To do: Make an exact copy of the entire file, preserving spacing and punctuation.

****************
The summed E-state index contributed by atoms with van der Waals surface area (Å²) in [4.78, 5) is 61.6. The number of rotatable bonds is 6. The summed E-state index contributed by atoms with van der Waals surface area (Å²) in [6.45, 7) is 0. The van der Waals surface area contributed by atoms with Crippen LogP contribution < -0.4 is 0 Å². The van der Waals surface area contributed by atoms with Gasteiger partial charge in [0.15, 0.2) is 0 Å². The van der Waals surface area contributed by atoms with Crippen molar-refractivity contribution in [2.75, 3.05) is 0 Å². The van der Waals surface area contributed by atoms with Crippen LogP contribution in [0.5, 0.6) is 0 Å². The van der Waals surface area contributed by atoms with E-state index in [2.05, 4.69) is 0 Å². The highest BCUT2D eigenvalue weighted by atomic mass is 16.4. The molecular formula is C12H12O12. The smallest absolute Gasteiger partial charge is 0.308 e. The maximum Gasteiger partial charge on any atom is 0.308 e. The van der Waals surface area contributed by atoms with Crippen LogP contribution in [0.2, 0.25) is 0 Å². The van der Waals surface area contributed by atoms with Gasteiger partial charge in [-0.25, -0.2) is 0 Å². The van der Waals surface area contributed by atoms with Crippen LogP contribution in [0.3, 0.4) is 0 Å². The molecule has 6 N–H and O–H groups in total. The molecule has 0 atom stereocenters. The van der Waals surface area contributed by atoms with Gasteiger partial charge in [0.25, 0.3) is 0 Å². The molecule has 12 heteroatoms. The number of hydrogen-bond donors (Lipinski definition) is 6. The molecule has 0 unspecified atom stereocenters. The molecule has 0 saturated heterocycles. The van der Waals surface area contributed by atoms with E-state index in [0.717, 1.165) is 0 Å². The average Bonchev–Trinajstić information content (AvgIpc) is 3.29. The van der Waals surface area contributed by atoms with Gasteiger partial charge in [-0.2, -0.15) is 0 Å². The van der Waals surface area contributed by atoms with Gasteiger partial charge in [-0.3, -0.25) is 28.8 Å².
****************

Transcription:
The summed E-state index contributed by atoms with van der Waals surface area (Å²) in [4.78, 5) is 61.6. The number of rotatable bonds is 6. The summed E-state index contributed by atoms with van der Waals surface area (Å²) in [6.45, 7) is 0. The van der Waals surface area contributed by atoms with Crippen LogP contribution < -0.4 is 0 Å². The van der Waals surface area contributed by atoms with Gasteiger partial charge in [0.15, 0.2) is 0 Å². The van der Waals surface area contributed by atoms with Crippen molar-refractivity contribution in [2.75, 3.05) is 0 Å². The van der Waals surface area contributed by atoms with Crippen LogP contribution in [0.5, 0.6) is 0 Å². The van der Waals surface area contributed by atoms with E-state index in [2.05, 4.69) is 0 Å². The highest BCUT2D eigenvalue weighted by atomic mass is 16.4. The molecular formula is C12H12O12. The smallest absolute Gasteiger partial charge is 0.308 e. The maximum Gasteiger partial charge on any atom is 0.308 e. The van der Waals surface area contributed by atoms with Crippen LogP contribution in [0.2, 0.25) is 0 Å². The van der Waals surface area contributed by atoms with Gasteiger partial charge in [-0.25, -0.2) is 0 Å². The van der Waals surface area contributed by atoms with Crippen LogP contribution in [0.3, 0.4) is 0 Å². The molecule has 6 N–H and O–H groups in total. The molecule has 0 atom stereocenters. The van der Waals surface area contributed by atoms with Gasteiger partial charge in [0.25, 0.3) is 0 Å². The molecule has 12 heteroatoms. The number of hydrogen-bond donors (Lipinski definition) is 6. The molecule has 0 unspecified atom stereocenters. The molecule has 0 saturated heterocycles. The van der Waals surface area contributed by atoms with E-state index in [0.717, 1.165) is 0 Å². The average Bonchev–Trinajstić information content (AvgIpc) is 3.29. The van der Waals surface area contributed by atoms with Gasteiger partial charge in [-0.2, -0.15) is 0 Å². The van der Waals surface area contributed by atoms with Gasteiger partial charge in [-0.3, -0.25) is 28.8 Å².